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Foundations of Burden
September 2014
Released: 2014, Profound Lore Records
Rating: 4.5/5
Reviewer: Aaron Yurkiewicz

Anytime a band has a wildly popular and/or successful debut, the critical response to the inevitable sophomore effort is always a fascinating social commentary. As I’m writing this, FOUNDATIONS OF BURDEN has barely been on the streets for a week and based on what I’ve read so far, Pallbearer are either hipster poseurs who don’t deserve to be taken seriously or they’re the one of the most important doom bands in the genre currently.

I subscribe to the latter train of thought.

Their SORROW AND EXTINCTION debut was a flawless excursion into the depths of sonic melancholy, and I’d selfishly hoped that the masses wouldn’t catch on too quickly for the very reason that success (regardless of how warranted or deserved) breeds trolls who hate anything that lots of people like. And while I don’t necessarily love FOUNDATIONS OF BURDEN on the same level of mania as its predecessor, it’s still an exceptional and uncompromisingly powerful record that deserves EVERY bit of praise lauded upon it.

While SORROW AND EXTINCTION was a solemn and f@#king oppressive sounding album, FOUNDATIONS OF BURDEN sounds like the anger that builds as one begins to step into the light from a deep, dark depression. The core Pallbearer values are still present; dense riffs coupled with moments of bright reprieve and Brett Campbell’s melodious vocal stylings. But the riffs are more active and angry, the atmosphere is more robust and colorful. Simple enhancements for sure, but they add layers of welcomed depth to the band’s sound that pushes each track to its fullest potential. Listen to the opening “Worlds Apart” and you’ll understand what I’m talking about, just a majestic track from start to finish. “Foundations” offers up some grit and grumble before succumbing to its own weight and seguing into a gorgeous coda, while “Watcher in the Dark” and “The Ghost I Used to Be” flex equal moments of harmony and toil. “Ashes” acts as a softly woven interlude toward the closing “Vanished”, which communicates a totally submissive sense of mortal insignificance; in a word – powerful.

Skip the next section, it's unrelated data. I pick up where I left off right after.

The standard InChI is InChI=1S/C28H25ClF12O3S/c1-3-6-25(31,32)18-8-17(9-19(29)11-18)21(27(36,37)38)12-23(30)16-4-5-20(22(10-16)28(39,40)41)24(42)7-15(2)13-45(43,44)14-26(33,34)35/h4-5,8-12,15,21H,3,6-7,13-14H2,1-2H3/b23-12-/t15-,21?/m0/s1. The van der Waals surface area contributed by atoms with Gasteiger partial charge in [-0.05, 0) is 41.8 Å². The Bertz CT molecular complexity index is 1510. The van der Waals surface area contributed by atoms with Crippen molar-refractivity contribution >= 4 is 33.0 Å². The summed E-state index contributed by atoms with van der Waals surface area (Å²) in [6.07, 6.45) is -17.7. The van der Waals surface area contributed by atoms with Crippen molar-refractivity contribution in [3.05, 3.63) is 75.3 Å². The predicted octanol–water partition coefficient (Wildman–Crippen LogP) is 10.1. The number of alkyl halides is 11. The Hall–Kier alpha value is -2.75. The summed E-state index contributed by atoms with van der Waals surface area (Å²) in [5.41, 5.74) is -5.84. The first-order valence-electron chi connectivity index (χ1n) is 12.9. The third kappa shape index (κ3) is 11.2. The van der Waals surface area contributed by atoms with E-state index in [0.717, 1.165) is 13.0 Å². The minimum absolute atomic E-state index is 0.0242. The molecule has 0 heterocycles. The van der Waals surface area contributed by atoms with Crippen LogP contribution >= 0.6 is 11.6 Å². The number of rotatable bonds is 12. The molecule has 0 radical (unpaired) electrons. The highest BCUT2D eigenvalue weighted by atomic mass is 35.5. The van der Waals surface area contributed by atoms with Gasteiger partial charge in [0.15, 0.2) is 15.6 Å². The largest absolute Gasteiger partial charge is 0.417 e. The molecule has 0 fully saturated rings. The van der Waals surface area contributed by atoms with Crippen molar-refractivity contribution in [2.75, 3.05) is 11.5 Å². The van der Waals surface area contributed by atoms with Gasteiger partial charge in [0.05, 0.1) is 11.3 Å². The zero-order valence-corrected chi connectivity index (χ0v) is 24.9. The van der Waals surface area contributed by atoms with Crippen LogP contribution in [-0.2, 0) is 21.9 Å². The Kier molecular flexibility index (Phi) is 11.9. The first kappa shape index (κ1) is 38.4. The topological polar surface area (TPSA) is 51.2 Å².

Understand this - 2014 will be the year that Pallbearer breaks big time, and FOUNDATIONS OF BURDEN will be the catalyst. With FOUNDATIONS OF BURDEN, Pallbearer have managed to create the soundtrack to raw human emotion; the sadness, the resentment, the loss, and the longing for hope we all feel. It’s a remarkably consistent album that offers new discovery with each listen, and one that will challenge your preconceptions about what the doom genre is capable of. Buy this now.
Track Listing

1. Worlds Apart
2. Foundations
3. Watcher in the Dark
4. The Ghost I Used to Be
5. Ashes
6. Vanished


Joseph D. Rowland - Bass, Piano, Keyboards, Additional Vocals
Devin Holt - Guitars, Additional Vocals
Brett Campbell - Lead Vocals, Guitars
Mark Lierly - Drums

Other reviews

» Sorrow and Extinction
by Aaron Yurkiewicz

» Foundations of Burden
by Aaron Yurkiewicz

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